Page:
Don’t judge a book by its American cover

As may be apparent from my many past posts to flteach I’m no longer posting but still reading my cultural adventure has been to enter African-American culture at an early age. I couldn’t stand the Beatles as they represented what I considered a poor imitation of Black music nothing wrong with their music in and of itself, but they clearly were doing knock-offs of rhythm and blues numbers and artists, not R&R. Then….. many years later I heard a program on the Beatles in Germany. Holy Cow! A different and much Blacker sound. What happened? (if you click on the Long Tall Sally in Melbounre, you’ll see the quality of their playing and singing R&B, similar to what I remember hearing from their Germany days). What I think happened is that they were advised to Whiten up their sound. This happened to a lot of American White artists who could play Black music very well but needed to appeal to a wider audience.
Unfortunately, discussions of this sort get filtered through our “race problem” and generally go nowhere. When we compare Japanese salsa orchestras to Cuban ones, you bypass that…. usually. The epitome of the crossover between race and music was the operative behind the Willy Horton ad, Lee Atwater, an aide to the openly racist Senator Jesse Helms. At the time, late night comedy shows made much of the fact that Atwater was supposed to be a big fan of the Blues. Yeah, right. Then I watched a bio on him and they played a clip of him playing with an R & B band. Again, Holy Cow! This guy could have played and sung right along with Sam & Dave or James Brown. Unbelievable.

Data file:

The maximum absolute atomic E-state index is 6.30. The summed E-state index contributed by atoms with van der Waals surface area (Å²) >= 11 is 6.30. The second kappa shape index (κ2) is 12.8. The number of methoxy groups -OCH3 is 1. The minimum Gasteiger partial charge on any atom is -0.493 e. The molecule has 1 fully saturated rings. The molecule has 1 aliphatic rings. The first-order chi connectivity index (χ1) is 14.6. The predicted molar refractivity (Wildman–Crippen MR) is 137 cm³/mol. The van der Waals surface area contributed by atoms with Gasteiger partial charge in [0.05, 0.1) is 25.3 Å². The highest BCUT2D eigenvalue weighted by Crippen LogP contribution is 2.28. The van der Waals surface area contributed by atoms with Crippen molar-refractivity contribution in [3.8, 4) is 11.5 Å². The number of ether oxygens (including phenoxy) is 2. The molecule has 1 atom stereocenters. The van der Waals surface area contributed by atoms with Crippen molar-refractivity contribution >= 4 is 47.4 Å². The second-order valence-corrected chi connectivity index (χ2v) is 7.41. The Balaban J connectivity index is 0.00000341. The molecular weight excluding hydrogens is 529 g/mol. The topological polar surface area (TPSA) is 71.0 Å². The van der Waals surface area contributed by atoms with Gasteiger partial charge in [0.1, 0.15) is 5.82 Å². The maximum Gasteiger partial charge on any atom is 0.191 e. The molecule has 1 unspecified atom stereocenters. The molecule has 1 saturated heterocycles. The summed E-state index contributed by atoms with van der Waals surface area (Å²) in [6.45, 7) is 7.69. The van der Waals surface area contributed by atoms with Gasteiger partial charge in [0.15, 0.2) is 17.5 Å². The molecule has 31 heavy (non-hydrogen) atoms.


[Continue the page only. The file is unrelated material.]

Leave a Reply

Your email address will not be published. Required fields are marked *